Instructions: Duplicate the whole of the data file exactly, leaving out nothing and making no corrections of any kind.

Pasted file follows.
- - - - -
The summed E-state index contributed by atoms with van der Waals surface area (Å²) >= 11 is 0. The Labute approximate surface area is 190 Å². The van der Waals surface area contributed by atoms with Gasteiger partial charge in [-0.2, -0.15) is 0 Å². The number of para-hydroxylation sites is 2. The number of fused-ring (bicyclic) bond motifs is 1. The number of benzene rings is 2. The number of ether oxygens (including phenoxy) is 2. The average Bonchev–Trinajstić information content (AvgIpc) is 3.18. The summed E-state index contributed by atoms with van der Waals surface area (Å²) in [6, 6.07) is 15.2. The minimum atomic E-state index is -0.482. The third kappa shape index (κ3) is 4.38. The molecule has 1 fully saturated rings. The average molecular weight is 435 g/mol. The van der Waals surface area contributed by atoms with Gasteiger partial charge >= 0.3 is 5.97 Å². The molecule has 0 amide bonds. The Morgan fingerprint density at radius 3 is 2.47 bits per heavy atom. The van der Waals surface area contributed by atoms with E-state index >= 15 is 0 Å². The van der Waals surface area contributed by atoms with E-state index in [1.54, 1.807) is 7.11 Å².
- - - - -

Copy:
The summed E-state index contributed by atoms with van der Waals surface area (Å²) >= 11 is 0. The Labute approximate surface area is 190 Å². The van der Waals surface area contributed by atoms with Gasteiger partial charge in [-0.2, -0.15) is 0 Å². The number of para-hydroxylation sites is 2. The number of fused-ring (bicyclic) bond motifs is 1. The number of benzene rings is 2. The number of ether oxygens (including phenoxy) is 2. The average Bonchev–Trinajstić information content (AvgIpc) is 3.18. The summed E-state index contributed by atoms with van der Waals surface area (Å²) in [6, 6.07) is 15.2. The minimum atomic E-state index is -0.482. The third kappa shape index (κ3) is 4.38. The molecule has 1 fully saturated rings. The average molecular weight is 435 g/mol. The van der Waals surface area contributed by atoms with Gasteiger partial charge >= 0.3 is 5.97 Å². The molecule has 0 amide bonds. The Morgan fingerprint density at radius 3 is 2.47 bits per heavy atom. The van der Waals surface area contributed by atoms with E-state index >= 15 is 0 Å². The van der Waals surface area contributed by atoms with E-state index in [1.54, 1.807) is 7.11 Å².